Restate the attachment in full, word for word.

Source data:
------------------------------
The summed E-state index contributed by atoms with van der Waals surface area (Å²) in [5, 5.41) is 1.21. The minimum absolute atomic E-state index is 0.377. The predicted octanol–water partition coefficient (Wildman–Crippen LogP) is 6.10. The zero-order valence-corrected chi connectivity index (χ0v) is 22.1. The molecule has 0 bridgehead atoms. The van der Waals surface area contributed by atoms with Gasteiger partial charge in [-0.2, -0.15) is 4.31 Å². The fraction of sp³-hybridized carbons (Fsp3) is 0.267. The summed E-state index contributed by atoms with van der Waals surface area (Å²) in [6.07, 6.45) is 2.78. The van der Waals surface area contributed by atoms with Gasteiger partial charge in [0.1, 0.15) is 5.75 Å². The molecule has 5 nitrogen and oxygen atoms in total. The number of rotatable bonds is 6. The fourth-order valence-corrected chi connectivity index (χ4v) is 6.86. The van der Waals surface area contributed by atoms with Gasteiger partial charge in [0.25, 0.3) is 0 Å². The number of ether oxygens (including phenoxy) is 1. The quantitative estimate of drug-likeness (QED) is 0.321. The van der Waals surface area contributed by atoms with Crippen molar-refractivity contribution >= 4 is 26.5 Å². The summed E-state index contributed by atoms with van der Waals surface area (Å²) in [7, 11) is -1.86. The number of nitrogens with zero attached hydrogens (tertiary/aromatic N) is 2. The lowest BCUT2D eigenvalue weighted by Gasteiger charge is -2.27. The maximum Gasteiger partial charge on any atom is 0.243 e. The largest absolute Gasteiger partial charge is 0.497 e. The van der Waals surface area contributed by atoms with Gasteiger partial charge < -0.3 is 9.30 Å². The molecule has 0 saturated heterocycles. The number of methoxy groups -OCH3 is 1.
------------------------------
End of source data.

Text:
The summed E-state index contributed by atoms with van der Waals surface area (Å²) in [5, 5.41) is 1.21. The minimum absolute atomic E-state index is 0.377. The predicted octanol–water partition coefficient (Wildman–Crippen LogP) is 6.10. The zero-order valence-corrected chi connectivity index (χ0v) is 22.1. The molecule has 0 bridgehead atoms. The van der Waals surface area contributed by atoms with Gasteiger partial charge in [-0.2, -0.15) is 4.31 Å². The fraction of sp³-hybridized carbons (Fsp3) is 0.267. The summed E-state index contributed by atoms with van der Waals surface area (Å²) in [6.07, 6.45) is 2.78. The van der Waals surface area contributed by atoms with Gasteiger partial charge in [0.1, 0.15) is 5.75 Å². The molecule has 5 nitrogen and oxygen atoms in total. The number of rotatable bonds is 6. The fourth-order valence-corrected chi connectivity index (χ4v) is 6.86. The van der Waals surface area contributed by atoms with Gasteiger partial charge in [0.25, 0.3) is 0 Å². The number of ether oxygens (including phenoxy) is 1. The quantitative estimate of drug-likeness (QED) is 0.321. The van der Waals surface area contributed by atoms with Crippen molar-refractivity contribution >= 4 is 26.5 Å². The summed E-state index contributed by atoms with van der Waals surface area (Å²) in [7, 11) is -1.86. The number of nitrogens with zero attached hydrogens (tertiary/aromatic N) is 2. The lowest BCUT2D eigenvalue weighted by Gasteiger charge is -2.27. The maximum Gasteiger partial charge on any atom is 0.243 e. The largest absolute Gasteiger partial charge is 0.497 e. The van der Waals surface area contributed by atoms with Gasteiger partial charge < -0.3 is 9.30 Å². The molecule has 0 saturated heterocycles. The number of methoxy groups -OCH3 is 1.